Generalfeldmarschall is the highest military rank in the German Wehrmacht. Generalfeldmarschall is given to only a very small handful of Generals in the Heer and Luftwaffe. It is on par with Großadmiral of the Kriegsmarine, of which there was only two. A "Field Marshal," as one would call them in English, was above the other ranks of General. It is equivalent to the General of the Army or Fleet Admiral in the American rank system.

A Field Marshal also wore distinctive insignia to set them apart from other Generals of the Wehrmacht. Their red collar tabs had longer oak leaves than that of a General's. In addition, instead of wearing pips on their General Officer shoulder boards to denote their level, they wore a silver pair of crossed batons in the middle of the boards. A Field Marshal also had a "Field Marshal's baton" that they carried in official portraits and during ceremonies. It was basically a baton, dressed with red velvet, iron crosses, and other Third Reich symbols. It was a symbol of thier authority as a Field Marshal.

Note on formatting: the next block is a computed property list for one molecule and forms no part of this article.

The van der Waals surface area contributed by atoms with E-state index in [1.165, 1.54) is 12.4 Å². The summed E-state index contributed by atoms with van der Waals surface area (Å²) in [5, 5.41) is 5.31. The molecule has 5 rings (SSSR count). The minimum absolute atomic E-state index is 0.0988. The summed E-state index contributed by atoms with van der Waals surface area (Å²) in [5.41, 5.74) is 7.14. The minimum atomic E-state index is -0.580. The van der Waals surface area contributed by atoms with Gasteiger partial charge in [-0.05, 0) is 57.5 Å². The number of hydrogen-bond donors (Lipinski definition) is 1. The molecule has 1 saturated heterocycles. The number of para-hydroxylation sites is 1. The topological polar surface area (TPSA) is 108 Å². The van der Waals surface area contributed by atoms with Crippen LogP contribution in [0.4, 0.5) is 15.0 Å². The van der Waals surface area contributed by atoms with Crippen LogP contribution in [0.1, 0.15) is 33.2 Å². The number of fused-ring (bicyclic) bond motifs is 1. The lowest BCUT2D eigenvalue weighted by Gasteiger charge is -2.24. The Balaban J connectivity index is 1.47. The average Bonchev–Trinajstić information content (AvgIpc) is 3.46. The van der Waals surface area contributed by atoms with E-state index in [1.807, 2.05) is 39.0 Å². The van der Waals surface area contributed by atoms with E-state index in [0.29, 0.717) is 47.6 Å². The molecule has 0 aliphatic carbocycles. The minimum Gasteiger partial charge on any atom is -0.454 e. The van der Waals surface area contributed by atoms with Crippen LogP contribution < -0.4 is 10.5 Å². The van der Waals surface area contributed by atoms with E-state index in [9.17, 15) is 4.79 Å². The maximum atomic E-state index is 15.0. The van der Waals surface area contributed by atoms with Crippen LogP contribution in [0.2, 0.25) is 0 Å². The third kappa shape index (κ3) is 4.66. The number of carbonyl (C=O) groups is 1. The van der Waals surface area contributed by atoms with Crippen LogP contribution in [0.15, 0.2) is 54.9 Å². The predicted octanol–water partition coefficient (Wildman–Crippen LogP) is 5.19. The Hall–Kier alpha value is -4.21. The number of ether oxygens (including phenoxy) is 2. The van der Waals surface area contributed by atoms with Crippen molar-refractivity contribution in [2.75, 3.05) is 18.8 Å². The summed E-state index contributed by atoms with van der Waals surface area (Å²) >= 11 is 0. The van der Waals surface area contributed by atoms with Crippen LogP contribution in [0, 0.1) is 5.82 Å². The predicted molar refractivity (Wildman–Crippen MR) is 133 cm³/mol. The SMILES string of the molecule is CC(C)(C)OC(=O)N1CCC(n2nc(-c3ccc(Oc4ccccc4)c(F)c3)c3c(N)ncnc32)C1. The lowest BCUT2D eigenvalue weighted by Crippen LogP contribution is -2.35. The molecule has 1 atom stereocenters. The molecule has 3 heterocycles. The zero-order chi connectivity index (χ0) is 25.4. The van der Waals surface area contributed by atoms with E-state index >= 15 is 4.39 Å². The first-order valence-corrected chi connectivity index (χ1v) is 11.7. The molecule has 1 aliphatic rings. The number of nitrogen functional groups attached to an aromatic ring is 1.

Unlike lower Generals may be, a Feldmarschall was not attached to a specific branch or division. For example, there might be a General der Infantrie (Infantry General) but a Feldmarschall retains authority over all divisions in their command. The highest Generalfeldmarschall in the Wehrmacht, was of course Feldmarschall Keitel, the "Chef Oberkommando der Wehrmacht."

For the full rank structure of the Wehrmacht, see Wehrmacht Ranks.